University of Surrey

Test tubes in the lab Research in the ATI Dance Research

Mothers, babies, and disease in later life : Studies in Saudi Arabia.

Al-Mugbel, Khalid Saad. (2001) Mothers, babies, and disease in later life : Studies in Saudi Arabia. Doctoral thesis, University of Surrey (United Kingdom)..

Available under License Creative Commons Attribution Non-commercial Share Alike.

Download (44MB) | Preview


Barker's "fetal origin hypothesis" advocates that the diseases in later life originate through adaptations that fetus makes when it is undernourished. These adaptations, whether cardiovascular, metabolic, or endocrine, permanently change the structure, and functions of the body, and pave the road to chronic killer diseases in later life, such as; coronary heart diseases, related disorders, stroke, diabetes, and hypertension. The main objective of the study, both prospective, and retrospective, covering the subjects from 0 to 1 year, and 3 to 15 years, respectively, is to test the Barker "fetal origin hypothesis" that nutrition in early life does influence the disease pattern in later life. The research is specifically designed to study the relationship between infant body size, placental weight, blood pressure, and lipid profile in late infancy; and whether or not the relationship between high blood pressure, and low birthweight is initiated in uterus, or during the infancy. The prospective studies were carried out in Prince Salman Bin Abdulaziz Hospital in Riyadh, KSA. The sampling was performed systematically. Every fifth child born in the delivery room was selected in the obstetric ward. A total of 1026 neonates were included in the prospective studies. The retrospective studies were conducted in Deraya Primary Health Care Centre, and data were collected from the medical record department, which included 1505 subjects, aged 3 to 15 years. The babies with major congenital malformations were excluded both studies included questionnaires, anthropometric measurements, and critical evaluation of haematological and biochemical parameters. The data collected, both prospective and retrospective and retrospective studies, were categorised, analysed, and statistically interpreted by using the Statistical Package for Social Science SPSS/PC+V9.0. Normal distributions of data were confirmed by using the Kolmogorow-Smirnow Test. In all cases, significance was assumed at P<0.05. The major findings do support Barker's epidemiological data, and evidences. Although, it is still somewhat too early, and premature to confirm these findings, due to the length of period covered, the data presented, both prospective and retrospective, do point out, and lead to the following major conclusions: Chronic diseases are being imprinted "Programmed" in feto-placental unit during pregnancy, and infancy, there is indeed a strong association between birthweight, especially, low birthweight, and placental weight, blood pressure, lipid metabolism in early infancy, and in childhood. Low birthweight, <2500gms is strongly associated with elevated systolic blood pressure, and low birthweight infants, if survived, are predisposed to inevitable disabilities of all kinds, and chronic diseases in later life.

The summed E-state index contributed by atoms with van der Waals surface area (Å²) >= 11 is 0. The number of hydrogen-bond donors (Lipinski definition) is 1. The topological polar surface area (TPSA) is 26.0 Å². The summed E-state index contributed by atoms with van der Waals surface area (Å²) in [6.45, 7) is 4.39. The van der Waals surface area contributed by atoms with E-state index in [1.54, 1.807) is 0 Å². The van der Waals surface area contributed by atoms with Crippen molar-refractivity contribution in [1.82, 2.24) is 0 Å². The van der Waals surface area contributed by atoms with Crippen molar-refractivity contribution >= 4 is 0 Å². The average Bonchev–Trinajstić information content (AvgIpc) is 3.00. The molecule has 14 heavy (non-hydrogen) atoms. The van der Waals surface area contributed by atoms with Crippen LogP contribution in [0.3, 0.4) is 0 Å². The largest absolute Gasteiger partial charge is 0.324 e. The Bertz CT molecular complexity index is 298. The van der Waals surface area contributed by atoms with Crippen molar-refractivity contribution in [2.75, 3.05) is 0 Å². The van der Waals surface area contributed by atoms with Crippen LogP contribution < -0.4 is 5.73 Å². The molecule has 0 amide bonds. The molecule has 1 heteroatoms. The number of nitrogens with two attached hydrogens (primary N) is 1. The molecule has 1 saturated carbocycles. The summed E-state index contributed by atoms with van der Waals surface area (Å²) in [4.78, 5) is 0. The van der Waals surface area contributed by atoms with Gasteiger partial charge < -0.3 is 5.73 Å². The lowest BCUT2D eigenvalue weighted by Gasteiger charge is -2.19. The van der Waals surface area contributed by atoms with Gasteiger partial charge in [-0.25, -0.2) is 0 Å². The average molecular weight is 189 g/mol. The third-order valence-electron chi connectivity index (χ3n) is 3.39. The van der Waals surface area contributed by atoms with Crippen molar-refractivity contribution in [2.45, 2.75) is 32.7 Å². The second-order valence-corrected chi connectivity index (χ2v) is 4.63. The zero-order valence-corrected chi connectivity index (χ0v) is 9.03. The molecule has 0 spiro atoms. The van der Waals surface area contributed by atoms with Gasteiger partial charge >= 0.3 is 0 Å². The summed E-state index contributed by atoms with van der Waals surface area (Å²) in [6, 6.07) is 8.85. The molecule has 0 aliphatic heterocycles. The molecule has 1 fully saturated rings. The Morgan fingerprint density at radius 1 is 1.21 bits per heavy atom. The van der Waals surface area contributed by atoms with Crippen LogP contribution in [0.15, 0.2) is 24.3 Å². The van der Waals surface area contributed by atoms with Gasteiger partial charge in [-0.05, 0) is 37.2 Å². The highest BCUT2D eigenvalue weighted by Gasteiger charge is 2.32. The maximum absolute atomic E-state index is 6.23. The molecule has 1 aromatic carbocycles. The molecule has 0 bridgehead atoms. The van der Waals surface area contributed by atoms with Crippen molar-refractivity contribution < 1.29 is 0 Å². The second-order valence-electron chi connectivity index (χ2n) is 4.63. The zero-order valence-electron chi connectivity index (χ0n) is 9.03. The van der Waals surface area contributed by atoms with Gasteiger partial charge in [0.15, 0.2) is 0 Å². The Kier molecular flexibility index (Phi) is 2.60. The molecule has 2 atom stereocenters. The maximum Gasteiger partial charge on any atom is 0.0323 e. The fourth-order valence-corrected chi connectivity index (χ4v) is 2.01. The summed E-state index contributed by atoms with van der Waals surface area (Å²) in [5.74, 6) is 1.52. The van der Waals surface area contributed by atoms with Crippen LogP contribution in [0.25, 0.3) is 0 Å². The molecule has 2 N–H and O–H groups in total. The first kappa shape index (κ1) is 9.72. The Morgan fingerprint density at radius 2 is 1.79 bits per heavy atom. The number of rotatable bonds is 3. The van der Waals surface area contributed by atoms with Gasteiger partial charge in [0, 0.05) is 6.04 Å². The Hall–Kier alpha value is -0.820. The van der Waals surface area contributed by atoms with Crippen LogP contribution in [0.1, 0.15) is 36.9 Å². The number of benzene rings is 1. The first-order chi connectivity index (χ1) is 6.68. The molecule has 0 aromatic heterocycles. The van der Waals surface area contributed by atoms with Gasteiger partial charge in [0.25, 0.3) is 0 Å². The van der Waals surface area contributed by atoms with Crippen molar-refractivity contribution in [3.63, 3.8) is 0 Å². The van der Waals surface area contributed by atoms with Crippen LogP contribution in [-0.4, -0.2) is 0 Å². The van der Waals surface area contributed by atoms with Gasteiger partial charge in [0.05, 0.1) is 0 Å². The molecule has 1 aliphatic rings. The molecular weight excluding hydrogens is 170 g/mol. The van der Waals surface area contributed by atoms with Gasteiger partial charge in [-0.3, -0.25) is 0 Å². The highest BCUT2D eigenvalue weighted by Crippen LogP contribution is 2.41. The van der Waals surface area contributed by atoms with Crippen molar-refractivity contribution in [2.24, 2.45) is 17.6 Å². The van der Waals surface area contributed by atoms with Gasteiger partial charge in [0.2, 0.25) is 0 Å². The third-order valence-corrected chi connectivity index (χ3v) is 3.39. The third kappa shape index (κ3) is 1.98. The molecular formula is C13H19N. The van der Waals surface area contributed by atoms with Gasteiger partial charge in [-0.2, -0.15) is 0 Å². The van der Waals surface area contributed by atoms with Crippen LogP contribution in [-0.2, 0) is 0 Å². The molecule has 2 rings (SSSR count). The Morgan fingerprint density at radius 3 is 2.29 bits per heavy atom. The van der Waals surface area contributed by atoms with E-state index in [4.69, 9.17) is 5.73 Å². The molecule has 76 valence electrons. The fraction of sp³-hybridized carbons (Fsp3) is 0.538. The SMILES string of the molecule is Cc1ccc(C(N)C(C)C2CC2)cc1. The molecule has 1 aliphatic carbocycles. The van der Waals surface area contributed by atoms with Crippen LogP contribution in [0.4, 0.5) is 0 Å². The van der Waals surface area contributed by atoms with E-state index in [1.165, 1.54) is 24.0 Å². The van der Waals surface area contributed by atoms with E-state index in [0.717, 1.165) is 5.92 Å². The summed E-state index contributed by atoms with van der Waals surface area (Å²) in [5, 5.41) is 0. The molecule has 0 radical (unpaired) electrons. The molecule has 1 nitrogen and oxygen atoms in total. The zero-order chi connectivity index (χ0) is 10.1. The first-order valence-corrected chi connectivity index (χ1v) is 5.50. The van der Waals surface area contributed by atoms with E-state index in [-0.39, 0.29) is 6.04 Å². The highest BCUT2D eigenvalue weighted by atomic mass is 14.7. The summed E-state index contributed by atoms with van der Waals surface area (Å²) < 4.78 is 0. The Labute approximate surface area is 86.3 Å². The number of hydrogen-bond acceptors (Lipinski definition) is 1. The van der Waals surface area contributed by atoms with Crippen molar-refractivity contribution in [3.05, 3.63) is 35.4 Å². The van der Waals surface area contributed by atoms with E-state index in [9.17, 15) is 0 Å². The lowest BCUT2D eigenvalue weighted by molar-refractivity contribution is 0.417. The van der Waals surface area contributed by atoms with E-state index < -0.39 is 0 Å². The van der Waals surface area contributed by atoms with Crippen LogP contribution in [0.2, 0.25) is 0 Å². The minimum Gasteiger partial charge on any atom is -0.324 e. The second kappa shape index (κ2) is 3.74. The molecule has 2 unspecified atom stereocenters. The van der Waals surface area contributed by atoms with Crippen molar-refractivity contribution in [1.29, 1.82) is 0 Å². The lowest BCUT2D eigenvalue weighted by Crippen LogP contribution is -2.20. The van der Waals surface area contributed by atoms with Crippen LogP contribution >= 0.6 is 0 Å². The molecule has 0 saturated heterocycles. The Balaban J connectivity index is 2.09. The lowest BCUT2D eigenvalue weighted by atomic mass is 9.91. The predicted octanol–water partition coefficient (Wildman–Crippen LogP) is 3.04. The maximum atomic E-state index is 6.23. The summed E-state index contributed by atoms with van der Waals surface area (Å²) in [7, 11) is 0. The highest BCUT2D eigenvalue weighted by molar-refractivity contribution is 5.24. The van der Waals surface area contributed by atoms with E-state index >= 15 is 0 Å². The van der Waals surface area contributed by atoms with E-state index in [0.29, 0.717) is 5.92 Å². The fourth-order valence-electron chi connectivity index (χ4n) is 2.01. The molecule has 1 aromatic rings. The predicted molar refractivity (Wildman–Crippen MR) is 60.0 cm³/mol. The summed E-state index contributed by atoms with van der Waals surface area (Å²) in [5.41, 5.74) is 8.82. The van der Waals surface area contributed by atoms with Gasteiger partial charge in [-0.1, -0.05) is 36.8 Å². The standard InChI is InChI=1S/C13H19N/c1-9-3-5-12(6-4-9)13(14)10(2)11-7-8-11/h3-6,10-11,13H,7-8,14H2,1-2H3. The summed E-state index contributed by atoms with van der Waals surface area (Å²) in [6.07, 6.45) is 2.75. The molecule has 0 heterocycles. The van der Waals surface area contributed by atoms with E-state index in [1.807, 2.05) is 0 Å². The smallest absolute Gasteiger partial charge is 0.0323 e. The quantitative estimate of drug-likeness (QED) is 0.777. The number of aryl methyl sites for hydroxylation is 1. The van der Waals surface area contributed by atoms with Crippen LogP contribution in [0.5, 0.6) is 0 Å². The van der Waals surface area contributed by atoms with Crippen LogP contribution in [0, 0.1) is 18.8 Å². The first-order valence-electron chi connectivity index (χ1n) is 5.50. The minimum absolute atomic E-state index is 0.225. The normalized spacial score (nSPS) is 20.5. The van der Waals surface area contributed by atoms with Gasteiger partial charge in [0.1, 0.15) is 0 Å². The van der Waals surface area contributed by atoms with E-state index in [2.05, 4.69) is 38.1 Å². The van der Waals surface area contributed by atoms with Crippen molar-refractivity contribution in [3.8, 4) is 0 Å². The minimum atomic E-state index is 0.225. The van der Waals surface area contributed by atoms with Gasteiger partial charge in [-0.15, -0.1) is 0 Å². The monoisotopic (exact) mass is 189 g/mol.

Item Type: Thesis (Doctoral)
Divisions : Theses
Authors :
Al-Mugbel, Khalid Saad.
Date : 2001
Contributors :
Depositing User : EPrints Services
Date Deposited : 09 Nov 2017 12:14
Last Modified : 15 Mar 2018 22:15

Actions (login required)

View Item View Item


Downloads per month over past year

Information about this web site

© The University of Surrey, Guildford, Surrey, GU2 7XH, United Kingdom.
+44 (0)1483 300800